Dr. Ryan Kissane

Dr. Ryan Kissane

The smells of summer are in the air. The aroma of barbeque wafts by, the scent of suntan lotion is unmistakable, and you can almost taste the salt in the air at the beach.

You may be able to recognize all these smells, but during the summer months, there may be something else in the air that is not so pleasant.

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Ground-level ozone is a gas formed by the combination of sunlight with hydrocarbon vapors and nitrogen oxide emitted by cars, power plants and factories. This type of ozone is primarily found in urban areas with heavy traffic or highly industrialized communities. Ground-level ozone is different from protective ozone in the upper atmosphere that is 10 to 30 miles above the earth. Ozone in the stratosphere helps reduce the amount of ultraviolet rays from the sun that reaches the earth’s surface.

Ground-level ozone, however, is not beneficial. It can irritate the respiratory system, resulting in coughing and throat irritation. It also may reduce lung function, inflame and damage cells lining the lungs, worsen chronic lung diseases, cause permanent lung damage, and reduce the ability to fight off lung infections. Ground-level ozone also is a common trigger for asthma.

Asthma is an inflammatory lung condition that makes breathing difficult. According to the American Lung Association, approximately 34 million people in the United States have been diagnosed with the condition in their lifetime. Asthma is the leading chronic illness in American children and is more prevalent among African Americans. In addition to ozone, an asthma attack may be caused by a respiratory infection, extreme temperature change, allergens, exercise, stress or cigarette smoke.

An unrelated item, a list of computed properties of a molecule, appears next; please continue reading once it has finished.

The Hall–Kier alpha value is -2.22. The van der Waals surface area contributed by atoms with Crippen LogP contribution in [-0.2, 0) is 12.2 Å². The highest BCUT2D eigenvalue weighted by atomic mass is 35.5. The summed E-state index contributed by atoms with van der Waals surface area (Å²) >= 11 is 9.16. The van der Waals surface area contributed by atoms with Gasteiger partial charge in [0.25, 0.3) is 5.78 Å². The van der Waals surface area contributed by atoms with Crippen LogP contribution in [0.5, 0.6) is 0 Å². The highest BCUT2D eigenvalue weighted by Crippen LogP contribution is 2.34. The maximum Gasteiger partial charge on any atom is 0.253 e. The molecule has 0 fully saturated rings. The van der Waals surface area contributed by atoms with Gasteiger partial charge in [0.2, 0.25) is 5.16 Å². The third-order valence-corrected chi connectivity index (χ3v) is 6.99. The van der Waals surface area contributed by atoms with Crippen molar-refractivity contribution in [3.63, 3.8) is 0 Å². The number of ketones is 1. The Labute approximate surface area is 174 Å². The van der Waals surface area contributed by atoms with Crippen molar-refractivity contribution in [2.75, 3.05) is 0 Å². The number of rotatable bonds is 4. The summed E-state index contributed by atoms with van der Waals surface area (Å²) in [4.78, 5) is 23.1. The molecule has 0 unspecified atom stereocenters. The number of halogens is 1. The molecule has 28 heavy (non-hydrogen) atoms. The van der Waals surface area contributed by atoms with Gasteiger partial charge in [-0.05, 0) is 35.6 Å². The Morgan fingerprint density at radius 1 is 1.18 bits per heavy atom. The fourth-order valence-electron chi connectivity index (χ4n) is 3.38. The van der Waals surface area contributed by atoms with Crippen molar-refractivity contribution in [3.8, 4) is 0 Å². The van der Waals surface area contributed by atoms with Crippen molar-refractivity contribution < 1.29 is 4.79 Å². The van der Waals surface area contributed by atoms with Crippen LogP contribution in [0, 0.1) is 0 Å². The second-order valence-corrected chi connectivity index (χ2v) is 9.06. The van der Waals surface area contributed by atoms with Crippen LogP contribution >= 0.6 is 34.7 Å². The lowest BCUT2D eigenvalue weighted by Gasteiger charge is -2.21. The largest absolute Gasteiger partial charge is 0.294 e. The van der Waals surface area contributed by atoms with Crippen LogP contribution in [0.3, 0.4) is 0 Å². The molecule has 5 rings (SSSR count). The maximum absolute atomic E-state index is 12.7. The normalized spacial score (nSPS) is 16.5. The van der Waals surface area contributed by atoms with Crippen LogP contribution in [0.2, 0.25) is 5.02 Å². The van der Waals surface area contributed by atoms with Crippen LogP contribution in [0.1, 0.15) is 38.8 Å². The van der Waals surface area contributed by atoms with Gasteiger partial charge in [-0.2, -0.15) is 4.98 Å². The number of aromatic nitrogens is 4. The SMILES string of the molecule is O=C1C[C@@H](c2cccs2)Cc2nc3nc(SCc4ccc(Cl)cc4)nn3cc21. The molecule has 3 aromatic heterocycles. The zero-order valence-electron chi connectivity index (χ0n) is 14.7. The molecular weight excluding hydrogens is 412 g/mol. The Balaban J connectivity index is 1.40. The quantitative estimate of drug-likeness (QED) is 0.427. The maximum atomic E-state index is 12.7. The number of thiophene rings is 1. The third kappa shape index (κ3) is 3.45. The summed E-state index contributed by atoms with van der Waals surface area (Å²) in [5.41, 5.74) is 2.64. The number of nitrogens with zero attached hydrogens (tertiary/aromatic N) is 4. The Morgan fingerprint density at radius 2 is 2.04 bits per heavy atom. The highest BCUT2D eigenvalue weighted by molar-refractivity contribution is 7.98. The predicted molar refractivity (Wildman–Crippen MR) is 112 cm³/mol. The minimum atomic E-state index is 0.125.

People at greatest risk for experiencing health problems related to ground-level ozone include those who have chronic lung diseases such as asthma, children, people who work or exercise outside and senior citizens. Ozone levels usually are higher from May to October when there is more sunlight, higher temperatures, and stagnant atmospheric conditions that are favorable to the formation of the gas.

To reduce exposure to high levels of ozone that may cause an asthma attack, people can:

Remain indoors as much as possible.

Restrict outside activities to the early-morning and evening hours.

Avoid working or exercising strenuously outside when ozone levels are elevated.

Avoid high traffic areas and gas-powered equipment such as lawn mowers, outboard motors, or off-road vehicles.

Use an electric starter rather than charcoal lighter fluid when barbecuing.

Steer clear of paints, varnishes and solvents that produce fumes.

If you live in an area that is prone to high ozone levels, you can check the Air Quality

Index (AQI) to determine whether air quality is unhealthy. The AQI is a color-coded system

created by the Environmental Protection Agency that measures major air pollutants.

Going outside when air quality is green or yellow is acceptable. You should try to remain

indoors when it is orange, red, purple or maroon. AQI ratings are available from your

local newspaper, weather reports or the government-sponsored AIRNow website at

Dr. Ryan Kissane is a new family medicine physician at Brookwood Baptist Health, Primary & Specialty Care Talladega. He obtained his undergraduate degree in biological sciences from Florida State University and his medical degree from St. George’s University. He served as chief resident at Jamaica Hospital in New York City, which is an affiliate hospital of the Albert Einstein College of Medicine.